By George Mann
Hallowdene is the second book in the Wychwood series, a crime thriller that weaves into the story supernatural elements. Elspeth Reeves is making a new life for herself in a quiet, sleepy village near Oxford, having escaped the hectic life of London. As a journalist for the local paper, she is often involved in events around the area. One such annual event known as Hollowdene is fast approaching when she is called to report on an excavation of the body of three hundred year old witch Agnes Levett. A notorious local figure, her body was buried under a huge rock that legend says prevents her from returning to seek her revenge. Shortly after the rock is removed and the body exhumed, DS Peter Shaw is called to invetigate an alarming death.
Hallowdene and the Wychwood series are set in a number of fictional villages in Oxfordshire, all bordering on the ancient forest of Wychwood. The book reads like a modern episode of Midsomer Murders / Chief Inspector Barnaby but with a fantasy twist. You can imagine Elspeth and Peter being joined by Tom, or John, which does beg the question - why are these little villages so violent. It's been suggested that Midsomer has a murder rate equivalent to that of Chile or Latvia.
I love the way the author injects folklore and old British myths into a crime drama, it feels prefectly placed and underplayed. There aren't spells, fiery deamons or projectile vomiting children and for the most part you can believe that these murders are simply being carried out by people without extenal influence. The author manages to play on this ambiguous, nuanced style throughout the book, keeping the reader guessing if there is really anything supernatural going on.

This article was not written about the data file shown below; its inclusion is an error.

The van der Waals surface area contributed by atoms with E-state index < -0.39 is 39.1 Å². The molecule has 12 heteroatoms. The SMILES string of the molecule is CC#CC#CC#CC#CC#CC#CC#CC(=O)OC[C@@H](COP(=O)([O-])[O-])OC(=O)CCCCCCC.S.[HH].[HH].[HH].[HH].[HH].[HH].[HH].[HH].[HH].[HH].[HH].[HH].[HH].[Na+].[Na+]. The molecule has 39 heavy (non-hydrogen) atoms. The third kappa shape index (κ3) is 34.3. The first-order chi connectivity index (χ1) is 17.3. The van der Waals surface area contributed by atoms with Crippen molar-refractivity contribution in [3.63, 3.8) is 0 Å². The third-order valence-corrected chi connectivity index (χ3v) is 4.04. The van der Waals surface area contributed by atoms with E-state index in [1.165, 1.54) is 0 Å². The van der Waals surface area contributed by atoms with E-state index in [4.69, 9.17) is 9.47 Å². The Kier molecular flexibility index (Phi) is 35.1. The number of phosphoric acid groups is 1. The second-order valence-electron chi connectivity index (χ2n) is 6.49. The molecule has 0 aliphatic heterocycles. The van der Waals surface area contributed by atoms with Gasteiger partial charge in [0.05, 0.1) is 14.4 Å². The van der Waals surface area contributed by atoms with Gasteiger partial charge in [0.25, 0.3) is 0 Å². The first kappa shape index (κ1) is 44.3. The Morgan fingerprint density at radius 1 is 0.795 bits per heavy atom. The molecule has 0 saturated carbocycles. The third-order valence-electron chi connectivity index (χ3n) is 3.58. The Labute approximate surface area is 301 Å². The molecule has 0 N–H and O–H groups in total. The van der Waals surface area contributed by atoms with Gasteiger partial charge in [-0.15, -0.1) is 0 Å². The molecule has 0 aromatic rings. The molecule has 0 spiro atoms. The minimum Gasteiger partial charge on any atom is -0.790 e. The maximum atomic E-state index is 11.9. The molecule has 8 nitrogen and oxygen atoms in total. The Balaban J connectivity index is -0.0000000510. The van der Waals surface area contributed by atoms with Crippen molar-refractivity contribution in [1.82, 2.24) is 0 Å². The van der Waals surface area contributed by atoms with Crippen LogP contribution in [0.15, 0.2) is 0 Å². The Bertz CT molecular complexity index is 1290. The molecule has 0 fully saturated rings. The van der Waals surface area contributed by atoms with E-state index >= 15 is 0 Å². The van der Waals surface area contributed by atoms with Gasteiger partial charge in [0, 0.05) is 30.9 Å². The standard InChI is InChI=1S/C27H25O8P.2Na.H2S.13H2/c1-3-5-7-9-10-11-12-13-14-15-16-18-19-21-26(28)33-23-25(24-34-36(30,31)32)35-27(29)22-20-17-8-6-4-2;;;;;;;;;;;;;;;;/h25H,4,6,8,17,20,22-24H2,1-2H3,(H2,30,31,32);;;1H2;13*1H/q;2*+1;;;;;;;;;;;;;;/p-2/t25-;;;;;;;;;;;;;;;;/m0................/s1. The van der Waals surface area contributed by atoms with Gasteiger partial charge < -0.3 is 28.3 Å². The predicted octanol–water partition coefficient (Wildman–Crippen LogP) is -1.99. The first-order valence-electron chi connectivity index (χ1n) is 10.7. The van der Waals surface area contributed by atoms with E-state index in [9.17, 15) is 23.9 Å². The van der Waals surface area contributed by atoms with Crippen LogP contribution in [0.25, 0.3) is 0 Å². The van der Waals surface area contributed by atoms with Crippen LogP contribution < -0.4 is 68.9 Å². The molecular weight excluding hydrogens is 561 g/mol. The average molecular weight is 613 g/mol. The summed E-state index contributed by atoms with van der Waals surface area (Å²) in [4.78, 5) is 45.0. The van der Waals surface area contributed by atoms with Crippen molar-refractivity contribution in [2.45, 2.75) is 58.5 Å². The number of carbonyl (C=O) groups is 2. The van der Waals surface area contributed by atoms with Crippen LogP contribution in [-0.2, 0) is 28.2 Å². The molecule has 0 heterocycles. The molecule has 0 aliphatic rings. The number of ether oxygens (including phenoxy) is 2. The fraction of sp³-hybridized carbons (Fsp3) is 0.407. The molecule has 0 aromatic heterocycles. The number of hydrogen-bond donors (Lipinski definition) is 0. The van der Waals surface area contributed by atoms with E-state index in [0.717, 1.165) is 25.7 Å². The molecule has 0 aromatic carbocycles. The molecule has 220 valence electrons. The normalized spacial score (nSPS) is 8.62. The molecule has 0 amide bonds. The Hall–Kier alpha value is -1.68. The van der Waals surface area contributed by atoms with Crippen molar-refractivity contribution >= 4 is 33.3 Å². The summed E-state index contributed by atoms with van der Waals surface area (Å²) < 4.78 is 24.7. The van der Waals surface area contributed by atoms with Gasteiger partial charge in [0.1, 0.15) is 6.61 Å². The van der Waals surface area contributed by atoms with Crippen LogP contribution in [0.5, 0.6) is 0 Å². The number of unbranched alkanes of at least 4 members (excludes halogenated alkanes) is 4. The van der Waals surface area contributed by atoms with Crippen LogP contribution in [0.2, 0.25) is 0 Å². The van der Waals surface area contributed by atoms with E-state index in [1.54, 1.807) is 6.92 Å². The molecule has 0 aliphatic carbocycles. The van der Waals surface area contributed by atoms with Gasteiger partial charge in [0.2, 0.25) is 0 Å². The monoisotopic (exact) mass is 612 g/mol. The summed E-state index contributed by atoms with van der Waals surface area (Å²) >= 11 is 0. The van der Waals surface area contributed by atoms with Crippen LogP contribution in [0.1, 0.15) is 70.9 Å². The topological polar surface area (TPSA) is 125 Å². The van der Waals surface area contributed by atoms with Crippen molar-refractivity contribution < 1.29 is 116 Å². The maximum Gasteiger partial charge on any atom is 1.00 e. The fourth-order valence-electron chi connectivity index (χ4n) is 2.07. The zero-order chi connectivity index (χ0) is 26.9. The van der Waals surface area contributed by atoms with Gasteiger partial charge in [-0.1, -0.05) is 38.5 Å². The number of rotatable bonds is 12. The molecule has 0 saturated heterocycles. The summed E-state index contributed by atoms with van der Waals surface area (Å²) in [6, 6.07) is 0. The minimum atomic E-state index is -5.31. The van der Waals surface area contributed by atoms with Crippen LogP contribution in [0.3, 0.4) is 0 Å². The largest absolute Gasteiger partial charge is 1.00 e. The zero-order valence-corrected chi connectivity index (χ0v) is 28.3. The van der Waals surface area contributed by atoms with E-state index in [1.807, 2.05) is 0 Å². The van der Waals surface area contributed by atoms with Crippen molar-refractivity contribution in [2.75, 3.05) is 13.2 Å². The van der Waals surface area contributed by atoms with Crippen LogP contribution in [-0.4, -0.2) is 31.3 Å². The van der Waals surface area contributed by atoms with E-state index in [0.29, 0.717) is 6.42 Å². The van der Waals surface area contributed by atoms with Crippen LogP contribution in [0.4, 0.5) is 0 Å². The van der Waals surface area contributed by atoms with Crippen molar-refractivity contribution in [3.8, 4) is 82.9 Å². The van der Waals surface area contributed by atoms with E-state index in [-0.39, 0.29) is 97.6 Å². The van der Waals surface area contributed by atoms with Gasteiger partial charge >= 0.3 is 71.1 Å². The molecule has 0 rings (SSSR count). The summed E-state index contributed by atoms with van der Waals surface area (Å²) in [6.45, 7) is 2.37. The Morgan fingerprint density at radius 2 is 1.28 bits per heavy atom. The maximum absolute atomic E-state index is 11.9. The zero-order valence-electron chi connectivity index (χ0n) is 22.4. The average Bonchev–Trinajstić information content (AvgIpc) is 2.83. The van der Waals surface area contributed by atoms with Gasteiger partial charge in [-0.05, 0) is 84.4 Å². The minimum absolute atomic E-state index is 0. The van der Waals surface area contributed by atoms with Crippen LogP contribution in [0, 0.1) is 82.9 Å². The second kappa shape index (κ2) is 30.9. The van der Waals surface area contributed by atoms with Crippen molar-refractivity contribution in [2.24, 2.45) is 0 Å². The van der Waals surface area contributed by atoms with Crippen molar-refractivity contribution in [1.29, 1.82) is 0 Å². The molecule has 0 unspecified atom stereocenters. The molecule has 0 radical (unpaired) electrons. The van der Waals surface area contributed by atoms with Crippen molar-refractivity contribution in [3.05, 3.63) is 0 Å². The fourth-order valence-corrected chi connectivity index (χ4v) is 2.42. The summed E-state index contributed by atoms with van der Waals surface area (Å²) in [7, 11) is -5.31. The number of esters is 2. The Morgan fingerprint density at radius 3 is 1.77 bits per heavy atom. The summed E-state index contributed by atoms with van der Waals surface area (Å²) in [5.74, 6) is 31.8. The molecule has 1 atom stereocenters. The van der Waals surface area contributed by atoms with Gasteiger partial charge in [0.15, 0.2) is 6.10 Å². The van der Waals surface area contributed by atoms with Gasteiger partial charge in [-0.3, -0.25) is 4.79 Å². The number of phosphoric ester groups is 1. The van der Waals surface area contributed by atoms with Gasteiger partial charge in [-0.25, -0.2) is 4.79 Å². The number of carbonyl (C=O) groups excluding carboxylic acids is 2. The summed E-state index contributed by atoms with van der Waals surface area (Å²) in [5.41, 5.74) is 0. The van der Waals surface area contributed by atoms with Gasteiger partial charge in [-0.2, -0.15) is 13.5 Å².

The author has also excelled at the depiction of a sleepy, rural village, complete with colourful characters and complicated relationships. There is even the eccentric local, warning of doom should the rock be moved. It's an easy reading, engaging book with a steady pace - I read it in one evening and it held me in it's grip almost all the way through.
The emerging relationship between Elspeth and Peter works well, although there is a part in the book where Elspeth goes back to London for a party that didn't really work for me. It felt a bit clunky and shoe-horned into an otherwise smooth plot. The story is engaging, even if it was entirely predictable. There are some interesting messages of how wrongs done in the past have a habit of returning to haunt the present, along with a study of human behaviour.
Hallowdene blends classic crime fiction with modern writing and a wonderfully underplayed element of the supernatural, perfect fiction for the lengthening nights in front of a warm fire.
Written on 26th October 2018 by Ant .